As snow and defiance blow through the mass demonstrations in neighboring Ukraine, Poles remember a generation ago when a man with a wild mustache and a worker’s pride ignited a revolution that transfixed the world and led to the fall of communism.
Poles have long enlisted in romantic crusades, and Ukraine’s disputed election between a Moscow-backed candidate and a pro-Western reformer has roused them over what they see as a dangerous, unfinished battle against vestiges of the former Soviet Union.
Poland has attempted for years to coax Ukraine from Moscow’s influence. Ukraine is a trading partner and a buffer between the east and Poland’s new place in the European Union. The prospect that an election widely viewed as fraudulent could give victory to the Kremlin-supported candidate, Prime Minister Viktor Yanukovich, has stirred the dogged Polish spirit and conjured a bit of nostalgia.
Legislators walk the halls of the Polish Parliament, wearing orange ties and ribbons to support the adopted color of Ukrainian protesters. Newspapers are full of impassioned editorials for peaceful change. And, like film footage retrieved from a dusty can, television images last week showed former Polish Solidarity labor leader Lech Walesa in Kiev rallying Ukrainians. His face was thinner, his mustache grayer, but his words possessed the familiar rhythm of rebellion.
“You are leading a very difficult struggle,” Walesa told tens of thousands of supporters of opposition candidate Viktor Yushchenko in Kiev’s Independence Square. “But I see by your enthusiasm that you are going to win.” He added: “I opposed the Soviet Union and I opposed communism, and I came out victorious.”
The Polish Parliament has passed a resolution appealing for a legitimate election. “History knows such moments, and we Poles know them, when the fate of a nation is being weighed. This moment has now come.”
Polish President Aleksander Kwasniewski has been attempting to negotiate a settlement but said there was a “realistic risk” that Ukraine could fracture into civil conflict.
“The situation in Ukraine is quite dangerous now,” said Paulina Szeszula, a 27-year-old secretary in Warsaw. “If the Moscow-backed candidate wins, it will be bad for Poland. It will mean Ukraine has gone eastern just as we’ve joined the European Union. This trouble in Ukraine should be an occasion for uniting all of Europe.”
History and bygone enemies don’t easily fade in Poland. Although it has improved its economy and secured its place in the West, Poland struggles with its geography and its violent legacy with Moscow.
Many Poles consider Russian President Vladimir V. Putin a wily holdover from the communist era. They say Russia is intent on instigating mischief in the former Soviet bloc to diminish U.S. and European influence.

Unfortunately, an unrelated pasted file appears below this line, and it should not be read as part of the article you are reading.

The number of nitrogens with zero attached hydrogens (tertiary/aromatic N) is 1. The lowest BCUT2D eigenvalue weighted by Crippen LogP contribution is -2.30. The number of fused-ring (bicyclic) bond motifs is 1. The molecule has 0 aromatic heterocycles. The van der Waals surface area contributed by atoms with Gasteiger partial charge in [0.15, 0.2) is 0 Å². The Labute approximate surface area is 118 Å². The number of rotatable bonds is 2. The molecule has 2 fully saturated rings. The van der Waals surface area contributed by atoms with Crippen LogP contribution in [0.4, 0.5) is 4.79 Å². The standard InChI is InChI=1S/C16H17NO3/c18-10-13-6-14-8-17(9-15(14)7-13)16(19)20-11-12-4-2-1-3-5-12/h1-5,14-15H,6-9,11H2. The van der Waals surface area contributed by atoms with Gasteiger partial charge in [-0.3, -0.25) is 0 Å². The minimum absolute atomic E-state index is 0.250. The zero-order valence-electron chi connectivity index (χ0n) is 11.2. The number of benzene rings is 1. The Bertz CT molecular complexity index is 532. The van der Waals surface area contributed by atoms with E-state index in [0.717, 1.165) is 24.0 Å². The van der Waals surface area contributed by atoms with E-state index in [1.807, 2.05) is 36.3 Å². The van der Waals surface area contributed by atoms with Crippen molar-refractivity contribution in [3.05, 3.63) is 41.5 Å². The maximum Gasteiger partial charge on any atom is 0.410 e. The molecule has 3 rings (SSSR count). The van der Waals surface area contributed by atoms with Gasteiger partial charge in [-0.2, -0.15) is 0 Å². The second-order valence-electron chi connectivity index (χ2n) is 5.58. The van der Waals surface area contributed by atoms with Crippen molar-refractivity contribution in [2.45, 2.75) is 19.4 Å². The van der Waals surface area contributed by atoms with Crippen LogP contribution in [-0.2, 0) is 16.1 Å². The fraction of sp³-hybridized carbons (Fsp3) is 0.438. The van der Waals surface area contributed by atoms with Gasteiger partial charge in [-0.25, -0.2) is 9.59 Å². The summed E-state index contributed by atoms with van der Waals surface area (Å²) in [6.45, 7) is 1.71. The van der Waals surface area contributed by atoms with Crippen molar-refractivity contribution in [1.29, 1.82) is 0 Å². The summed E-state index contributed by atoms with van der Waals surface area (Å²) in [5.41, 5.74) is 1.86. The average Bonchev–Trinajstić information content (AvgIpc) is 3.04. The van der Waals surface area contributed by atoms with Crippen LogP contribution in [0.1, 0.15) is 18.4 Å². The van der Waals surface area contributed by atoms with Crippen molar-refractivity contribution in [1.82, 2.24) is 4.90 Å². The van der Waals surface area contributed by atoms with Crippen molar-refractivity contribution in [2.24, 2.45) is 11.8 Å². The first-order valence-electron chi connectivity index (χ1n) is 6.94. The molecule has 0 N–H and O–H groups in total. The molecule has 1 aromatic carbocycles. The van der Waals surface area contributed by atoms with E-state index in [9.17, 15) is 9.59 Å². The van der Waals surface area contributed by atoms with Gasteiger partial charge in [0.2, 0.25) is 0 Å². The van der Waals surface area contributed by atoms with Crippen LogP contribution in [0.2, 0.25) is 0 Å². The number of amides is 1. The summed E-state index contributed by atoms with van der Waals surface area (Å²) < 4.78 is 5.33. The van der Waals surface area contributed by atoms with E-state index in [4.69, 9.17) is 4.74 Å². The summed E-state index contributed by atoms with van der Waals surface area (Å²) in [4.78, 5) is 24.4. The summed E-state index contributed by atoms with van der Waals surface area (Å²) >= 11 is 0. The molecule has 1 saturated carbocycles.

Ukraine’s political turmoil was born of a democratic process criticized by many as flawed. It is different in many ways from the 1980s in Poland when Walesa, who would later be elected president, waged labor strikes in Gdansk against the communist regime.
The Polish unrest was one in a litany of developments that ended the Cold War and redrew the map of Europe. Poles see the Ukraine crisis as symbolic of that struggle, but one that also threatens the stability along their nation’s eastern flank.
“I don’t think we’ve yet to realize how important what’s going on in Ukraine is,” said Maciej Czumaj, a university student. “Ukraine is the last European country before Asia. They’re our neighbors, and whatever happens economically and politically in Kiev affects Poland. This was a sleeping problem now awakening.
“Ukraine needs a Walesa,” he added. “Maybe Yushchenko will be the new Walesa.”
A retired Polish military officer, who gave his name only as Tadeusz, said, “This reminds me of the Solidarity times. Ukraine wants to go west, but we know what Putin wants. He’s tough. Ukraine has to know they have to do this change on their own. If you do it on your own, with no interference from the outside, then it’s stronger. But if a shot is fired, there will be tragedy.”
Kwasniewski and other Polish politicians have been prominent in efforts to diffuse the standoff. It is another indication that Poland, which joined the European Union in May, may be a strategic diplomatic player as Europe expands toward an uneasy Russia.
Many Poles relish such a prospect: They have snapped up tangerines in support of the Ukraine protesters, and last weekend an orange shawl was draped over the main monument in Gdansk.
“A mass movement has emerged in Ukraine very similar to our Solidarity movement,” said Bogdan Borusewicz, a former Solidarity labor leader. “It doesn’t have a name yet, but we can see that a civic society has raised its head. Poles have a very important role to play in this because the pressure of our public opinion can save Ukraine from bloodshed.”